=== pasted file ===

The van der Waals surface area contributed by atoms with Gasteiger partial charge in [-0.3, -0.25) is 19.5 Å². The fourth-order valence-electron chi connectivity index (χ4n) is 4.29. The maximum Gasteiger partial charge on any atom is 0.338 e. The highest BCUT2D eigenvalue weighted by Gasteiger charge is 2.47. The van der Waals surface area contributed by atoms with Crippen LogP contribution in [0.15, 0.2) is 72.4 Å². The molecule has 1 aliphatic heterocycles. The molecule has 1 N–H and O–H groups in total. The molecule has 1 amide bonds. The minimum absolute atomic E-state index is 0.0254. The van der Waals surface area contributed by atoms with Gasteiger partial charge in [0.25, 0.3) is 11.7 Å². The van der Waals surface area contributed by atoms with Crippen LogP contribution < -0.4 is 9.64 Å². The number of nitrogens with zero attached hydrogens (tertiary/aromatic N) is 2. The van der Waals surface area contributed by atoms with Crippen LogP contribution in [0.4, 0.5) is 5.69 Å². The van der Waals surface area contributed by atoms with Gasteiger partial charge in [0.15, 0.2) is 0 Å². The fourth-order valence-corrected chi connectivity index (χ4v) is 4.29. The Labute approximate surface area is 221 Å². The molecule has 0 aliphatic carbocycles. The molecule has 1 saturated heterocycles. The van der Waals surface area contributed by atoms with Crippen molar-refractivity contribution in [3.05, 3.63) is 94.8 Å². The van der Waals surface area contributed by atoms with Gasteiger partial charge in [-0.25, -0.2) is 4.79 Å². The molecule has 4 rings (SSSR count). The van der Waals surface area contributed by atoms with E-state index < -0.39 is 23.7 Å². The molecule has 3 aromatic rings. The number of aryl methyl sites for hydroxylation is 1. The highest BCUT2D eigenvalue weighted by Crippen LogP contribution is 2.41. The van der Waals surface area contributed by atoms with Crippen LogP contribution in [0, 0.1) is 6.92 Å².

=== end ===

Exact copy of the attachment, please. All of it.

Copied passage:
The van der Waals surface area contributed by atoms with Gasteiger partial charge in [-0.3, -0.25) is 19.5 Å². The fourth-order valence-electron chi connectivity index (χ4n) is 4.29. The maximum Gasteiger partial charge on any atom is 0.338 e. The highest BCUT2D eigenvalue weighted by Gasteiger charge is 2.47. The van der Waals surface area contributed by atoms with Crippen LogP contribution in [0.15, 0.2) is 72.4 Å². The molecule has 1 aliphatic heterocycles. The molecule has 1 N–H and O–H groups in total. The molecule has 1 amide bonds. The minimum absolute atomic E-state index is 0.0254. The van der Waals surface area contributed by atoms with Gasteiger partial charge in [0.25, 0.3) is 11.7 Å². The van der Waals surface area contributed by atoms with Crippen LogP contribution < -0.4 is 9.64 Å². The number of nitrogens with zero attached hydrogens (tertiary/aromatic N) is 2. The van der Waals surface area contributed by atoms with Crippen LogP contribution in [0.4, 0.5) is 5.69 Å². The van der Waals surface area contributed by atoms with Gasteiger partial charge in [0.15, 0.2) is 0 Å². The fourth-order valence-corrected chi connectivity index (χ4v) is 4.29. The Labute approximate surface area is 221 Å². The molecule has 0 aliphatic carbocycles. The molecule has 1 saturated heterocycles. The van der Waals surface area contributed by atoms with Crippen molar-refractivity contribution in [3.05, 3.63) is 94.8 Å². The van der Waals surface area contributed by atoms with Gasteiger partial charge in [-0.25, -0.2) is 4.79 Å². The molecule has 4 rings (SSSR count). The van der Waals surface area contributed by atoms with E-state index < -0.39 is 23.7 Å². The molecule has 3 aromatic rings. The number of aryl methyl sites for hydroxylation is 1. The highest BCUT2D eigenvalue weighted by Crippen LogP contribution is 2.41. The van der Waals surface area contributed by atoms with Crippen LogP contribution in [0, 0.1) is 6.92 Å².